Scientists use 3-D data across coastal seascapes to study climate effects on young fish

July 8th, 2008 - 4:52 pm ICT by ANI  

Washington, July 8 (ANI): A team of scientists, from NOAA (National Oceanic and Atmospheric Administration) in the US, has integrated three-dimensional (3-D) data across coastal seascapes to study climate effects on young fish.

The scientists are viewing real-time underwater images and environmental data to try to figure out what lives in the two areas of ocean off the coasts of northern New Jersey and Long Island, New York, and how climate change is affecting marine life, especially very young fish.

According to John Manderson, a fishery biologist with NOAAs Northeast Fisheries Science Center (NEFSC), These areas are much more dynamic than terrestrial landscapes and not what we are used to thinking about the ocean.

People look at the ocean floor as the habitat, but dont think about the connection with the water column above it and how ocean fronts, like atmospheric weather, move through to create a constantly changing environment that affects fish and other marine life, he explained.

It is a seascape, a moving 3-D environment, he added.

Manderson and colleagues in the NEFSCs Behavioral Ecology Branch recently completed their first two-week cruise to the study area for the 2008 Ecology of Coastal Ocean Seascapes (ECOS) project. Another two-week cruise will be conducted in July, a third in September.

The goal of ECOS is to view the two seascapes in an integrated way using real-time data, focusing on the distribution and condition of early life stages of fishes, and develop models to aid fisheries research and management.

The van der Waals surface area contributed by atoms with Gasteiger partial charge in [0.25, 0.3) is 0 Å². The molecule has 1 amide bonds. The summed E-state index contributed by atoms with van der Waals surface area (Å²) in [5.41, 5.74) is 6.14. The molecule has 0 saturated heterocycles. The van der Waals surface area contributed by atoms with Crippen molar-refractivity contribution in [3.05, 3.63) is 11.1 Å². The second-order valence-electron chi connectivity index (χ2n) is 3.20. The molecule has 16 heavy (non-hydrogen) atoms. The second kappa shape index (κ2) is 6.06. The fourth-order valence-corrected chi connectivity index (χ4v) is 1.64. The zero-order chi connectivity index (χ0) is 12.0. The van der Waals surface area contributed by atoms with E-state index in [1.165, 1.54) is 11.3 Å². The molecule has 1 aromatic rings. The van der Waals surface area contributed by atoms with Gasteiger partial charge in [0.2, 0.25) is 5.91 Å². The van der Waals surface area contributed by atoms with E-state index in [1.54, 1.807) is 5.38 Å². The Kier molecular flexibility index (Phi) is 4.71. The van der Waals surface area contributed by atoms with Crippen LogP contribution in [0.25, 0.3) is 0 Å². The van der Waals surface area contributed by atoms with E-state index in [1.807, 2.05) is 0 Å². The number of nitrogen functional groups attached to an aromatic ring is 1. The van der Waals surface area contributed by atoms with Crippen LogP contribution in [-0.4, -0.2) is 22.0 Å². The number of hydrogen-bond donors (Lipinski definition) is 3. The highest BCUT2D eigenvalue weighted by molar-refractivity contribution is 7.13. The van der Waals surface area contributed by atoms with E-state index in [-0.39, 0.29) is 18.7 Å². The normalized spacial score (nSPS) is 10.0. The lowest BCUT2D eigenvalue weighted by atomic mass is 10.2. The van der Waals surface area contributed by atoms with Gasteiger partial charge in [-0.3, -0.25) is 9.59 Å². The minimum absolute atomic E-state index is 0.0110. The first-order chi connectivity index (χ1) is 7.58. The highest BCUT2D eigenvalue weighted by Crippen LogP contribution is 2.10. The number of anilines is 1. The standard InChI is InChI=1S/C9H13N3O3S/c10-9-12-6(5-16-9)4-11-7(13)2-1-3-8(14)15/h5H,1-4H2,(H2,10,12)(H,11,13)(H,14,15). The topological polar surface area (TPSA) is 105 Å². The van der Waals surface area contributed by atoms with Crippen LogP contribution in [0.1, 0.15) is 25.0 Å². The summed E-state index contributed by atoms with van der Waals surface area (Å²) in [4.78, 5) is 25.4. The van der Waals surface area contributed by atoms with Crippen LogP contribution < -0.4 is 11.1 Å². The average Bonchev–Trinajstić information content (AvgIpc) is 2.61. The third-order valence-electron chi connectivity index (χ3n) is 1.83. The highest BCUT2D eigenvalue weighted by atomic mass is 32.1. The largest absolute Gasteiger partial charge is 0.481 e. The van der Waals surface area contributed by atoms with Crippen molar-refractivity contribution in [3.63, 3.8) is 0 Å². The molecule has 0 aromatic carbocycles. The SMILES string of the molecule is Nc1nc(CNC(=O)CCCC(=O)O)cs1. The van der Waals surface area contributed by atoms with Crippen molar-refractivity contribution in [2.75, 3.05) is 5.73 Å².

For example, the models could ultimately be used to support fisheries managers to make informed decisions regarding the importance of habitat type for managed fish species, and to help answer questions about effects of climate change on the success of fish stocks.

Working in depths up to 60 meters (about 100 feet), the research team use the various real-time data they receive from above and below the surface to develop a track line or sampling route of the ocean floor within their study areas.

They tow a small video camera sled, stop at stations along the track to sample from the surface to the seafloor with a CTD (conductivity, temperature, density) recorder, and collect other environmental data. A beam trawl is used to collect specimens and to groundtruth the video imagery.

Tissue and diet samples are collected from the animals and brought back to the laboratory.

Were using a variety of real and near real-time data that integrate information and present a three-dimensional view of the environment, said Manderson.

Were able to move with a moving ocean, sampling with advanced technology and seeing it as it happens so we can adjust our sampling strategies as necessary. It is exciting to think of the possibilities, he added. (ANI)

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